Just the Rules: More Tournament Hacks

It’s the small stuff that makes up the quality of a good tournament experience. You have some control over that.

Have a look at an earlier “Just the Rules” column where technical rulebook jargon was replaced with everyday language. Common language is easy to understand and remember for players and TDs alike. This month, it’s time for some more hacks with a slightly different bent.

Here we are going to look at how you can increase the odds of having a hassle-free tournament — at least rule-wise. Learn how to avoid tripping over the rules with these pro-active hacks. Some problems are preventative, and hacks like these stop major headaches before they become migraines.

 

1. Learn to Set Your Clock: Most wood pushers know how to set their own clocks, at least for the tournament time control. Not only do those devices come with instructions, but there are online videos that point owners in the right direction. Running around at the start of a round to get your clock set properly is iffy at best.

TDs don’t know how to set every clock ever manufactured. They might know how the major brands are set, but those new, just-off-the-assembly-line models? Not likely. Setting your own device avoids all the hassles of waiting for the TD.

You could try the book seller instead. But don’t expect the seller to interrupt a sale to help you!

Your fellow chess lovers might be able to help you out, but will they do it right? Will 90 minutes turn into 90 hours when they get the job done?

Are you willing to learn the opening lines of your favorite chess weapon? If you are, then taking a bit of time to learn to set your clock for the event’s time control is even easier. And if you get real ambitious learning to add two minutes of penalty time is a nice touch — in the rare event that happens in your contest.

2. Don’t Bother with Your Clock’s Move Counter: You can’t use the clock move counter to make any claim of any kind — even time forfeit claims. 

3. If You Have Special Needs, Alert the Staff Early: If you have special needs, alert the TD staff (or organizer) well ahead of time. They typically can meet your requirements if they are alerted early. Physical handicaps are one obvious entry into the special needs category. Another typical concern is religious; i.e., some players have restrictions regarding notation and clock pressing. Springing any kind of need on a TD at the last moment may not be met with much success.

4. You Can Ask the TD To Not Pair You with a Relative or Teammate: Do this well ahead of the pairings. There is really no downside to doing this ASAP — like at registration. The worst case is if the TD denies your request, which they are allowed to do. You have lost nothing if that happens. Talking to the TD before the event’s round one pairings are made is ideal. You might find that a TD is willing to allow the non-pairing in the early rounds only. And some will simply just honor your request.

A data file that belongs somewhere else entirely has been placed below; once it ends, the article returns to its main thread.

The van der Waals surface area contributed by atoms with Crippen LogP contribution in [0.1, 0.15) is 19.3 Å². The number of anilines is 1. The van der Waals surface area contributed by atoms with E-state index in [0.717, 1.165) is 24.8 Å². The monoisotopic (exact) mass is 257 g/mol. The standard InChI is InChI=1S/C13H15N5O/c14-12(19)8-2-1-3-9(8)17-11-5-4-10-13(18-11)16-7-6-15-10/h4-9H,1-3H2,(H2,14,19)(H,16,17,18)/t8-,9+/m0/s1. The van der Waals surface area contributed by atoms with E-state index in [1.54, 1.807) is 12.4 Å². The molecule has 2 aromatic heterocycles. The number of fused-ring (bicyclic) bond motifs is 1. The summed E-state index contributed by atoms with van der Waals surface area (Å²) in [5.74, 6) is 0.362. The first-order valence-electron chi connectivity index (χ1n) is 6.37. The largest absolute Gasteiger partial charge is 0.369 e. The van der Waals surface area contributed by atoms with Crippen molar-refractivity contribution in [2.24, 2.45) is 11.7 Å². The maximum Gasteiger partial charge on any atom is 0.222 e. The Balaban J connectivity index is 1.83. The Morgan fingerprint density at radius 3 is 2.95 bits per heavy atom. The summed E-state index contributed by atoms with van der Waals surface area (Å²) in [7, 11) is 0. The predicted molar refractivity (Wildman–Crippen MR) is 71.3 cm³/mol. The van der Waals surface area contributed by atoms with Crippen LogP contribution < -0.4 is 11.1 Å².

5. Use the Bye Request Sheet: Ideally you should get this info to the TD before the tournament starts — like at registration. But things change. Sometimes you need to take a round off. Please don’t just tell the TD. They might forget. Ask where the bye request list is located and use it.

Do this well before the pairings are made. At some events there may be a time limit for signing up for half-point byes — find out what that time limit is. Some byes may be only worth a zero point after that cut-off time passes. This little gesture, using the bye sign-up sheet, means some other wood pusher will not be sitting there waiting for you to arrive when you get paired but don’t plan to show up.

6. Withdrawing? Sign the Withdrawal List: If you plan to not finish the tournament, find the withdrawal list and fill it out. If you decide to not play after you have left the site, get the withdrawal info to the TD.

In this day and age of electronic communication, notification of withdrawl is probably an easy task. Worst-case, one of your friends might be able to get your withdrawal notice to the TD before the pairings are made. You don’t want to leave someone sitting there waiting for a no-show opponent.

7. Check the Wallchart and the Results Sheet for Errors: Avoid errors. Check the accuracy of wallcharts and results sheets ASAP. Getting mis-paired as the result of an error does no one any good. Waiting for several rounds to report an error just diminishes your chances of getting a satisfactory fix.